Piecemeal Database Restore
Published: May 21, 2017
This is a direct follow up from my last post about filegroups because without those we wouldn’t be able to perform what is called a Piecemeal database restore and, trust me, this is something you want to know how to do.

Basically this allows us to restore just certain filegroups from a database rather than the entire thing. This means that you could get a large database online quickly and then backfill later (vital in an emergency), or you might have a 1TB database with data going back to 2001, but in test you only want data from 2015… this would allow you to do just that.

Note that with a piecemeal restore you HAVE to restore the PRIMARY filegroup and therefore you should make this either as small as possible, or just use it to hold your generic tables, not those with date based (for example) data which you want to restore individually.

So let’s just get straight into this with a demo…

I’m going to create a database with the PRIMARY filegroup alongside 2013, 2014, and 2015 filegroups. I’m then going to create a single table in PRIMARY and then one table over all other filegroups.

The latter could be achieved with a Partitioned View, but I’m going to use an actual partitioned table.

Then we’ll enter some test data, backup the database, drop the database (pretending we’ve moved to another server, for example) and then restore just the PRIMARY and 2015 filegroups…

First we create our database:

use master
go

if exists
(
  
select *
  
from sys.databases
  
where name = 'piecemealRestore'
)
begin
   alter database
piecemealRestore set single_user with rollback immediate

   drop database
piecemealRestore
end
go

create database piecemealRestore on primary
(
  
name = 'piecemealRestore',
  
filename = 'D:\SQLData\piecemealRestore.mdf',
  
size = 10MB, maxsize = unlimited, filegrowth = 10MB
)
log on
(
  
name = 'piecemealRestore_Log',
  
filename = 'D:\SQLData\piecemealRestore_log.ldf',
  
size = 10MB, maxsize = unlimited, filegrowth = 10MB
)
go


Next we add our filegroups:

alter database piecemealRestore add filegroup piecemealRestore2013
alter database piecemealRestore add filegroup piecemealRestore2014
alter database piecemealRestore add filegroup piecemealRestore2015
go


Then add our files to our filegroups:

alter database piecemealRestore
add file
(
  
name = 'piecemealRestore2013',
  
filename = 'D:\SQLData\piecemealRestore2013.ndf',
  
size = 10MB, maxsize = unlimited, filegrowth = 10MB
) to filegroup piecemealRestore2013
go

alter database piecemealRestore
add file
(
  
name = 'piecemealRestore2014',
  
filename = 'D:\SQLData\piecemealRestore2014.ndf',
  
size = 10MB, maxsize = unlimited, filegrowth = 10MB
) to filegroup piecemealRestore2014
go

alter database piecemealRestore
add file
(
  
name = 'piecemealRestore2015',
  
filename = 'D:\SQLData\piecemealRestore2015.ndf',
  
size = 10MB, maxsize = unlimited, filegrowth = 10MB
) to filegroup piecemealRestore2015
go


Now we need our partition function and scheme:

use piecemealRestore
go

if exists
(
  
select *
  
from sys.partition_functions
  
where name = 'pf_piecemeal'
)
begin
   drop
partition function pf_piecemeal
end

create
partition function pf_piecemeal(date)
  
as range left
  
for values('2014-01-01', '2015-01-01')
go

if exists
(
  
select *
  
from sys.partition_schemes
  
where name = 'ps_piecemeal'
)
begin
   drop
partition scheme ps_piecemeal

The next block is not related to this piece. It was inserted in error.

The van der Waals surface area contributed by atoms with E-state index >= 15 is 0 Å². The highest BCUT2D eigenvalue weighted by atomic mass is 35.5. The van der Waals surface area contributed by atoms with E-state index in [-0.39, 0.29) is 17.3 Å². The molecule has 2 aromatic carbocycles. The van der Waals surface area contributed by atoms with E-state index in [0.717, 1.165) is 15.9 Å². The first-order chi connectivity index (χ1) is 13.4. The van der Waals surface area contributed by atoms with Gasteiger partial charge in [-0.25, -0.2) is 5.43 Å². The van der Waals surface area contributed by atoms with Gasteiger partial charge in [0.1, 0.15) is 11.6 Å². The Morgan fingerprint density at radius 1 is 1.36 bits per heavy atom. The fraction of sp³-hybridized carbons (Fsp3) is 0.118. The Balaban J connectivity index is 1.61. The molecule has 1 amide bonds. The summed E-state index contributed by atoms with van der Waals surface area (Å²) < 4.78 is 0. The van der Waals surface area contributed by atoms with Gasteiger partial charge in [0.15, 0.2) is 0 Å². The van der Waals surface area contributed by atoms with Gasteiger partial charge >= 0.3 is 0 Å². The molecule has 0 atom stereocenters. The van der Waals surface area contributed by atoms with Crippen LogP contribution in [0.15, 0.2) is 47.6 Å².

end

create
partition scheme ps_piecemeal
  
as partition pf_piecemeal to (piecemealRestore2013, piecemealRestore2014, piecemealRestore2015)
go


Now we’ll create a couple of tables, our generic, and our partitioned:

if object_id('genericTable') is not null drop table genericTable
go

create table genericTable
(
  
id int identity,
  
value char(100) default('a')
)
on [primary]
go

insert into genericTable default values
go 100

if object_id('partitionTable') is not null drop table partitionTable
go

create table partitionTable
(
  
myDate date,
  
myValue char(100) default('b')
)
on ps_piecemeal(myDate)
go

insert into partitionTable(myDate) values('2013-06-01'), ('2014-06-01'), ('2015-06-01')
go


All that’s left is to take our backup and then move to another server (or in my case just drop the database):

backup database piecemealRestore
to disk = 'D:\SQLBackup\piecemealRestore.bak'
with stats = 1
go

use master
go

alter database piecemealRestore set single_user with rollback immediate
go

drop database piecemealRestore
go


Okay, now what we need to do is to restore this database… but we’re only going to restore 2015 and therefore leave ourselves with a much smaller database in our test environment (in the real world… obviously it’s irrelevant in my tiny database example):

restore database piecemealRestore
   filegroup
= 'Primary'
from disk = 'D:\SQLBackup\piecemealRestore.bak'
with partial, norecovery
go

restore database piecemealRestore
   filegroup
= 'piecemealRestore2015'
from disk = 'D:\SQLBackup\piecemealRestore.bak'
with norecovery
go

restore log piecemealRestore
from disk = 'D:\SQLBackup\piecemealRestore.bak'
with norecovery
go

restore database piecemealRestore
with recovery
go


And now you can query your data again as long as you use the correct filters, for example this won’t work:

use piecemealRestore
go

select *
from partitionTable
where myDate <= '2014-01-01'
go


However, these queries will return just fine:

use piecemealRestore
go

select top 1 *
from genericTable
go

select *
from partitionTable
where myDate > '2015-02-01'
go


It’s as simple as that.
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Kevin Urquhart

I am a SQL Server DBA, Architect, Developer, and Trainer for SQL Training. This is my blog in which I’m simply trying to share my SQL knowledge and experiences with the world.

Kevin Urquhart
SQL Server Consultant, London

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